Long Shadows on the Crimson Range by S B Nace takes us back to a West just emerging from the rough and tumble of the early years and the aftermath of the Civil War. We meet Tom Ross, a good man who has seen and participated in his share of fights and arguments. For Tom it is time to settle down, to marry his beloved Trixie and to start a family. But, Tom, it seems has a natural attraction for trouble and never being one to back down from a fight, especially when he believes it is morally right, or the fight unfair, Tom quickly finds himself in a passel of trouble. Along with his good friend and compadre, Milt Good, Tom has to leave his family behind and reinvent himself not once, but twice. Set in the early 1900’s Tom and Milt spend much time crisscrossing the Western States, always looking over their shoulders in case someone should recognise them and they are forced to run yet again. It seems nowhere in the wide Western expanses is safe from recognition, for this hard man and his sidekick.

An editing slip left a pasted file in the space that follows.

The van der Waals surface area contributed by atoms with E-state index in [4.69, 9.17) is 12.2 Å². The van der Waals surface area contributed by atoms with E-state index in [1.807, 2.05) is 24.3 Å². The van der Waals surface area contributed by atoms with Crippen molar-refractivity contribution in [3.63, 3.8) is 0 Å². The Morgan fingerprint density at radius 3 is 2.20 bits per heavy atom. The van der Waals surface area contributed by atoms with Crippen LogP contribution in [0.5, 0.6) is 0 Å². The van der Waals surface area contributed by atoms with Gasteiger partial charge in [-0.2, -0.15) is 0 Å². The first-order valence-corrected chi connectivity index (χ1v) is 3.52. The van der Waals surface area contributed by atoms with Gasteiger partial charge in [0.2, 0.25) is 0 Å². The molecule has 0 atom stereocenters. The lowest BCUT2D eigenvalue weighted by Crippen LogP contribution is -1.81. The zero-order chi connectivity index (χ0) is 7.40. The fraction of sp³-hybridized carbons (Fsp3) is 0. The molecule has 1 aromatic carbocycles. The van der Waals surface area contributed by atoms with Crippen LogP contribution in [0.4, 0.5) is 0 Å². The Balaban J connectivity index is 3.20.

Long Shadows on the Crimson Range is one of those particular hybrid historical novels that combines legend, recorded history and the author’s fertile imagination to flesh out the details of a real person (Tom Ross) and the characters who surround him. Author S B Nace is clearly familiar with the tales and legends but has also gone to considerable lengths to research as much as possible about this time period and the characters that inhabit his pages. I was impressed with the detail of the journeys of Tom and Milt and it is a fillip to the author, that, as a reader, I was often left wondering what is truth and what is fiction in this tale. The book is told primarily from the perspective of Tom Ross’ friend, Milt Good and as such we get a fascinating glimpse of Tom Ross’ character and motivations from someone who knew him better than even his wife and daughter. In many ways this story reads like a long obituary from a newspaper, as it details the important events and happenings in the life of this legendary character. If you are a fan of the Western genre and particularly of “fallible” heroes from this time, as the West transitioned from a lawless world to a “civilised” society, you will surely enjoy this tale.